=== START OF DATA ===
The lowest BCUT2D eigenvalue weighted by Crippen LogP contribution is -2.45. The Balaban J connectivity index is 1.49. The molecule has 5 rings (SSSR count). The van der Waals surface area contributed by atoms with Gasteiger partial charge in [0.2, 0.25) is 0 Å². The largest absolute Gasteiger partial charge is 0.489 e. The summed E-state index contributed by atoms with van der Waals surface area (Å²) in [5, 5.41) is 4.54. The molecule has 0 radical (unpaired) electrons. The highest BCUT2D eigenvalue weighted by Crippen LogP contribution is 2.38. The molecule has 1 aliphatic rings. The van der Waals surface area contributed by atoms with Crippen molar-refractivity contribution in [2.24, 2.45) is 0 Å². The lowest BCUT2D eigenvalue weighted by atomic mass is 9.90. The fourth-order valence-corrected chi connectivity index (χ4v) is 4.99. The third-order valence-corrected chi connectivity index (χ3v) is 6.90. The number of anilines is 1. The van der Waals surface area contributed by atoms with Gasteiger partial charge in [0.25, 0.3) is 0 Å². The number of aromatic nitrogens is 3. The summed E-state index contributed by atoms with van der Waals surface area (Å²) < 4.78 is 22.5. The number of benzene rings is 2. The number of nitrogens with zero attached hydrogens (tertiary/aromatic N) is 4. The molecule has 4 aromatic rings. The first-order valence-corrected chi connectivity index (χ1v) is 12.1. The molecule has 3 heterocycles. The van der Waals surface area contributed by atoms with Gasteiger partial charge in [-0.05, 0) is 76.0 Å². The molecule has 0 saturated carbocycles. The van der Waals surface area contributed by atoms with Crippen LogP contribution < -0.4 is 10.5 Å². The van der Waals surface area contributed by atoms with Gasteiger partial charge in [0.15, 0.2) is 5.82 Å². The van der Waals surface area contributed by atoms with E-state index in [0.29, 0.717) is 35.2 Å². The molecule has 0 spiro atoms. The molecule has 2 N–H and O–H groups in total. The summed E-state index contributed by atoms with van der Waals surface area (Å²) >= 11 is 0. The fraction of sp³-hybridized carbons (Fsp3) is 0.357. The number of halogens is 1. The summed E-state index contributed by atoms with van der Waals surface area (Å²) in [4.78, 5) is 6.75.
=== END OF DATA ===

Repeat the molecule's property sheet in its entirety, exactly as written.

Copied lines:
The lowest BCUT2D eigenvalue weighted by Crippen LogP contribution is -2.45. The Balaban J connectivity index is 1.49. The molecule has 5 rings (SSSR count). The van der Waals surface area contributed by atoms with Gasteiger partial charge in [0.2, 0.25) is 0 Å². The largest absolute Gasteiger partial charge is 0.489 e. The summed E-state index contributed by atoms with van der Waals surface area (Å²) in [5, 5.41) is 4.54. The molecule has 0 radical (unpaired) electrons. The highest BCUT2D eigenvalue weighted by Crippen LogP contribution is 2.38. The molecule has 1 aliphatic rings. The van der Waals surface area contributed by atoms with Crippen molar-refractivity contribution in [2.24, 2.45) is 0 Å². The lowest BCUT2D eigenvalue weighted by atomic mass is 9.90. The fourth-order valence-corrected chi connectivity index (χ4v) is 4.99. The third-order valence-corrected chi connectivity index (χ3v) is 6.90. The number of anilines is 1. The van der Waals surface area contributed by atoms with Gasteiger partial charge in [0.25, 0.3) is 0 Å². The number of aromatic nitrogens is 3. The summed E-state index contributed by atoms with van der Waals surface area (Å²) < 4.78 is 22.5. The number of benzene rings is 2. The number of nitrogens with zero attached hydrogens (tertiary/aromatic N) is 4. The molecule has 4 aromatic rings. The first-order valence-corrected chi connectivity index (χ1v) is 12.1. The molecule has 3 heterocycles. The van der Waals surface area contributed by atoms with Gasteiger partial charge in [-0.05, 0) is 76.0 Å². The molecule has 0 saturated carbocycles. The van der Waals surface area contributed by atoms with Crippen LogP contribution < -0.4 is 10.5 Å². The van der Waals surface area contributed by atoms with Gasteiger partial charge in [0.15, 0.2) is 5.82 Å². The van der Waals surface area contributed by atoms with E-state index in [0.29, 0.717) is 35.2 Å². The molecule has 0 spiro atoms. The molecule has 2 N–H and O–H groups in total. The summed E-state index contributed by atoms with van der Waals surface area (Å²) >= 11 is 0. The fraction of sp³-hybridized carbons (Fsp3) is 0.357. The number of halogens is 1. The summed E-state index contributed by atoms with van der Waals surface area (Å²) in [4.78, 5) is 6.75.